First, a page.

People may know that we are followers of Jesus because we wear Christian t-shirts, but it will not be until they see a different kind of adornment that they will be won to Christ. Are we a people who are quiet and gentle in spirit? Wives, is this the adornment you are striving to put on?

Who Hoped In God

I love how Peter cuts to the heart of the issue in verse 5.

“For this is how the holy women who hoped in God used to adorn themselves by submitting to their own husbands, as Sarah obeyed Abraham, calling him lord.”

The heart of the issue here is whether we are hoping in God or not. If we are hoping in God alone what grows in our lives is a quiet and gentle spirit which is precious in the sight of God and what that looks like in the life of a wife is submitting to your own husband – not because he is so smart and so godly and so wise, but because your hope is fully in God to order and to accomplish and to keep her life and her future in His care. God has you where you are and in the circumstances you are in for His good purposes and you need not fear that you will loose out on some blessing or some experience because in Christ it is all yours. Hope in God!

I love that Peter draws this example from the Old Testament of Sarah calling Abraham lord, which was title of respect and submission. I love it because it was taken from Genesis 18:12 when Sarah was speaking when she thought no one would hear! She still respected and obeyed her husband.

And Peter says,

“And you are her children, if you do good and do not fear anything that is frightening.”

That is, the evidence is that you have become her children (you have been born again) if you hope in God which is expressed by the fact that you do not fear in your vulnerable circumstances – because truly you know that your circumstance is not vulnerable at all – because the One who watches over you and keeps you and has promised to bless you is the Lord God Almighty who sent His Son to suffer that you might live.


Now, Peter’s focus has been on those in vulnerable circumstances to instruct the church, which is in a vulnerable circumstance in the world, but Peter, it seems, could not resist the necessity of speaking to husbands and I think this is because of the great need for husbands to guard themselves from abusing their brides.

So rather than seeing Peter’s 6 verses for wives and 1 verse for husbands as being an indication that wives need more instruction, I think the fact that Peter addresses husbands at all in his effort to encourage those suffering and under other people’s authority is a testimony to how much husbands need to hear this word. – notice the word “likewise”  in verse 7 – Peter is carrying on the application of hoping in God as he turns to husbands. And we will turn to them as well next time.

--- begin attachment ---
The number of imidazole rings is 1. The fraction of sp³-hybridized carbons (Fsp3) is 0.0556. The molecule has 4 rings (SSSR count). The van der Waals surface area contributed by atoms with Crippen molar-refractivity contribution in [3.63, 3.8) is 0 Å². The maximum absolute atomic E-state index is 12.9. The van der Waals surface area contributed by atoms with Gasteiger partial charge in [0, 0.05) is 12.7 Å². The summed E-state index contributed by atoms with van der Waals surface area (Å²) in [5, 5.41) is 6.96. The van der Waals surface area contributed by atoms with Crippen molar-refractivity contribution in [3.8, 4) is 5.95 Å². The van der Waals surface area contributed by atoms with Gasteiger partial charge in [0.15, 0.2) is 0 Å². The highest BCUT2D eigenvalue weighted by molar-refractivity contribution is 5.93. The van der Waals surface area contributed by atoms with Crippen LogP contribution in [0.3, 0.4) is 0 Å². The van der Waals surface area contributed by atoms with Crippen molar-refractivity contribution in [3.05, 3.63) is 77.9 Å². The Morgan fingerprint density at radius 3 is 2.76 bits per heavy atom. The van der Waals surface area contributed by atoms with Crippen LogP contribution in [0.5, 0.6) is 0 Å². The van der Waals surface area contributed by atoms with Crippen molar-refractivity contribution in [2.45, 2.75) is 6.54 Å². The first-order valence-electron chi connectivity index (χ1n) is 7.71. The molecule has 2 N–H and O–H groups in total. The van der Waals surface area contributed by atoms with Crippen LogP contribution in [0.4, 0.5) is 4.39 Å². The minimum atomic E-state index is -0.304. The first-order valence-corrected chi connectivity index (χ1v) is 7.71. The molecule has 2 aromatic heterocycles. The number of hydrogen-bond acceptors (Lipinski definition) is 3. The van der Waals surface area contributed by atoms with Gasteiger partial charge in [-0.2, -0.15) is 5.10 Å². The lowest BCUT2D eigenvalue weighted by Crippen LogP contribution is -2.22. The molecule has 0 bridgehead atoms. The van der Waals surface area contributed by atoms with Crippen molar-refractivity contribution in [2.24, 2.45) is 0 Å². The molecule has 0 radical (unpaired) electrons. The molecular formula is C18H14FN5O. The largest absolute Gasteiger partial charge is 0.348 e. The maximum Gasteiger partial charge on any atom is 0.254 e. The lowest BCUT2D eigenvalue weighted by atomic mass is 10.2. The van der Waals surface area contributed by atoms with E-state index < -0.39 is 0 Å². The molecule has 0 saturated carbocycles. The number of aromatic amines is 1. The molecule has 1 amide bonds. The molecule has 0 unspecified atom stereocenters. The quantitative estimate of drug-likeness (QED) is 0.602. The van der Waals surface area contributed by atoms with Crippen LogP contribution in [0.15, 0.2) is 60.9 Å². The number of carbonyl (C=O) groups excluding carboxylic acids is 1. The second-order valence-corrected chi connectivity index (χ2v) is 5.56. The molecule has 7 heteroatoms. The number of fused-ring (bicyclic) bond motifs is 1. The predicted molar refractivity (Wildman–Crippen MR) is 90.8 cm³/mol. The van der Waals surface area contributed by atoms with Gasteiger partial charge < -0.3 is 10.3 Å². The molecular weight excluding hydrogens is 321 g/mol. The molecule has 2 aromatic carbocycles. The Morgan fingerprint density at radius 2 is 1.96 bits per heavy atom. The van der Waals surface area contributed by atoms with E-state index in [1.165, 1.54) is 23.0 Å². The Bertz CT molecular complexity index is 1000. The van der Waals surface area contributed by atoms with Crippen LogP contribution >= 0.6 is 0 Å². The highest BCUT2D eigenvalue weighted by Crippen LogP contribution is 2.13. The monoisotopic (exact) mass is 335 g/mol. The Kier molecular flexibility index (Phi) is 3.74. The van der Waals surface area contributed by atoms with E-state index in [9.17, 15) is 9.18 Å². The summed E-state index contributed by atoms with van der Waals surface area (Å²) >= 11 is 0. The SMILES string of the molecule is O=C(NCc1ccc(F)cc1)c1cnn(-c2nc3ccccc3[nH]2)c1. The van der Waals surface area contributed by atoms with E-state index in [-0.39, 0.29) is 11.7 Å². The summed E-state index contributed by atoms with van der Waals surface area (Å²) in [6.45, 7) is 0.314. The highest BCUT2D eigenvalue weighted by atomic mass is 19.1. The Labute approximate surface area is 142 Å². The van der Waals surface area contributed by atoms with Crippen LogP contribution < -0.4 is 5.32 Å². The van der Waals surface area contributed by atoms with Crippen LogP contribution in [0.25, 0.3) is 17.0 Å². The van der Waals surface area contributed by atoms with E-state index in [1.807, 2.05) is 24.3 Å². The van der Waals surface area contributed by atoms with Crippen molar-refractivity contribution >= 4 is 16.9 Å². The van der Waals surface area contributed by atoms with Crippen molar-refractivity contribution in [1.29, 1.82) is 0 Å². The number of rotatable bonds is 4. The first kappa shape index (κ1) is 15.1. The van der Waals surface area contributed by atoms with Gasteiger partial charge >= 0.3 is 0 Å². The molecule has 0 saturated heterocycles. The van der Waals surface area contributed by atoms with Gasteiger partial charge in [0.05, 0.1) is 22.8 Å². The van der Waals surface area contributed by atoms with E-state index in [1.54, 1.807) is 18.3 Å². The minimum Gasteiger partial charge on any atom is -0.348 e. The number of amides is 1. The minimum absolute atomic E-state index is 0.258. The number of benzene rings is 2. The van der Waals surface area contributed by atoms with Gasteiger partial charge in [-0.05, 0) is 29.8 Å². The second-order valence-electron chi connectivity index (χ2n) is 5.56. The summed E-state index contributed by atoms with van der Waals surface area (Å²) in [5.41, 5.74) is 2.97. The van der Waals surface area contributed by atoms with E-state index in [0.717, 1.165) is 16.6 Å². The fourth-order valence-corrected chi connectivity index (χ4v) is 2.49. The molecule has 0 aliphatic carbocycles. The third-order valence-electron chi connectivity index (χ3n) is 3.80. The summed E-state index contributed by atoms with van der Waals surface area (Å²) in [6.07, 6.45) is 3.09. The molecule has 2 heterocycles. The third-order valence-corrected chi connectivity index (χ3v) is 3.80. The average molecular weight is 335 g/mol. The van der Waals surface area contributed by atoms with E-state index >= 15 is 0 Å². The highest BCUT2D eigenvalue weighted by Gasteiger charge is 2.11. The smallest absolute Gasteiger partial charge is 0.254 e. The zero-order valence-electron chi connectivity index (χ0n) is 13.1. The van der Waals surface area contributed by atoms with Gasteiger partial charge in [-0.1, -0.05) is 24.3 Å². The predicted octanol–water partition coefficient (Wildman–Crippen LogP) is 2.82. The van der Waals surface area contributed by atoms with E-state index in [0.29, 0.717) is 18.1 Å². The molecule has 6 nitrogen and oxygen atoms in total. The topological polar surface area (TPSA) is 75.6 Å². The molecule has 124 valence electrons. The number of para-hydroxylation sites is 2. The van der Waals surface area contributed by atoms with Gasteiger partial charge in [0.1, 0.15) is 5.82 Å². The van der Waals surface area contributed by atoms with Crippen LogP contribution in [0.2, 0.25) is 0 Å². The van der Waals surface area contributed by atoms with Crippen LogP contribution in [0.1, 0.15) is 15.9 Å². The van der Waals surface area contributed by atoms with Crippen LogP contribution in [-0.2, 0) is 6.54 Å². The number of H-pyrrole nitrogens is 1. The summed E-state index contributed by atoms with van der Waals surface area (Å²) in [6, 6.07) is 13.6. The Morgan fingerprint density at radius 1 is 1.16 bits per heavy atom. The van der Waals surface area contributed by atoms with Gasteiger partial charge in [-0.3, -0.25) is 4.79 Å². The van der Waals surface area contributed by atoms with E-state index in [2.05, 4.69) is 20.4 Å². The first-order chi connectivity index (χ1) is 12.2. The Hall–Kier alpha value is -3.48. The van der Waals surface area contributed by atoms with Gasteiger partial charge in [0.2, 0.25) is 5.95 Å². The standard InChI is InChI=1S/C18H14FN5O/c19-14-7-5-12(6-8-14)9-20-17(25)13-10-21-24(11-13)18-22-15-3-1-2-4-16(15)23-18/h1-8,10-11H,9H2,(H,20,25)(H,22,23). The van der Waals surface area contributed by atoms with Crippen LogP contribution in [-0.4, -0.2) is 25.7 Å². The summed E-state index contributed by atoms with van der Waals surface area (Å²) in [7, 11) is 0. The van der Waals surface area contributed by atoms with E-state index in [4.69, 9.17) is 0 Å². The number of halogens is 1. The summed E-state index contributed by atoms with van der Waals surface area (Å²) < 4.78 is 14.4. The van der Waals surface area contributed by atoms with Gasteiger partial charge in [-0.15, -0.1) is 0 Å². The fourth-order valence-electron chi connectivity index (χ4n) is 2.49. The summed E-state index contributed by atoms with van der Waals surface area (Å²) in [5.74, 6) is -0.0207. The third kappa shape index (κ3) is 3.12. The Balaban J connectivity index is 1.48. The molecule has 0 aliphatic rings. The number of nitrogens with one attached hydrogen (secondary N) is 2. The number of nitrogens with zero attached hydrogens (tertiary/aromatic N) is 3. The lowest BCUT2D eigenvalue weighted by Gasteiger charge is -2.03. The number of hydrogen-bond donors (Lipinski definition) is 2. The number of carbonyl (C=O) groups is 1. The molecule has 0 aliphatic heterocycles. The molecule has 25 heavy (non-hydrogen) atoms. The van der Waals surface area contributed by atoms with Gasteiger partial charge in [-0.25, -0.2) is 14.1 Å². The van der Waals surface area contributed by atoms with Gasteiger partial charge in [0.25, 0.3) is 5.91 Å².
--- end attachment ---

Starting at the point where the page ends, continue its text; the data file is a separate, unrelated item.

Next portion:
Personal Story

For the past number of weeks we have been exposed to the same biblical truth applied to different contexts and the point has been this: Let your conduct be so honorable among others that they see that your hope is not in anything this world can provide – it is fully in God the Father of our Lord Jesus Christ.

This week, about Tuesday, I realized that my plan for the week was pretty much ruined. I had planned to spend all day Tuesday working on this message, well that didn’t happen and I have to tell you I was not happy about that. I was loud and harsh not quiet and gentle. I was frustrated and anxious. Where was my hope on Tuesday?

Where is your hope? Is it in God – who sent His Son to save your soul?

Let the anxieties of our heart and the fear that rises in our heart be a trumpet to us that we need to turn again to the Lord of lords and King of kings, the sovereign Shepherd and Overseer of our souls and hope in Him everyday.

Out of my distress I called on the Lord;

the Lord answered me and set me free.

The Lord is on my side; I will not fear.

What can man do to me?

The Lord is on my side as my helper;

I shall look in triumph on those who hate me.

It is better to take refuge in the Lord

than to trust in man.

It is better to take refuge in the Lord

than to trust in princes.

I was pushed hard, so that I was falling,

but the Lord helped me.

The Lord is my strength and my song;

he has become my salvation.

Glad songs of salvation

are in the tents of the righteous:

“The right hand of the Lord does valiantly,

the right hand of the Lord exalts,

the right hand of the Lord does valiantly!”

I shall not die, but I shall live,

and recount the deeds of the Lord (Psalm 118:5-9 and 14-17).

~ Andy

About Andrew Murray
Andrew “Andy” Murray was born and raised in New Hampshire. His father, pastor Loren Murray, served Fellowship Bible Church in Chester, NH. At six years of age Andy trusted in Jesus Christ and was baptized. He was brought up “acquainted with the sacred writings, which are able to make you wise for salvation through faith in Christ Jesus.” At the age of 12 his father was in a fatal car accident. Reflecting on the loss of his dad Andy writes; “I see now the wise and loving hand of Christ in my life, as He used this event to, shape, mold and press me toward Himself. It was this event that sparked in me an earnest desire to know God from His Word. By His grace, this desire has continued to grow.” Andy met his wife, Elizabeth, at Philadelphia Biblical University (now Cairn University). They have four wonderful boys. Visit Windham Bible Chapel.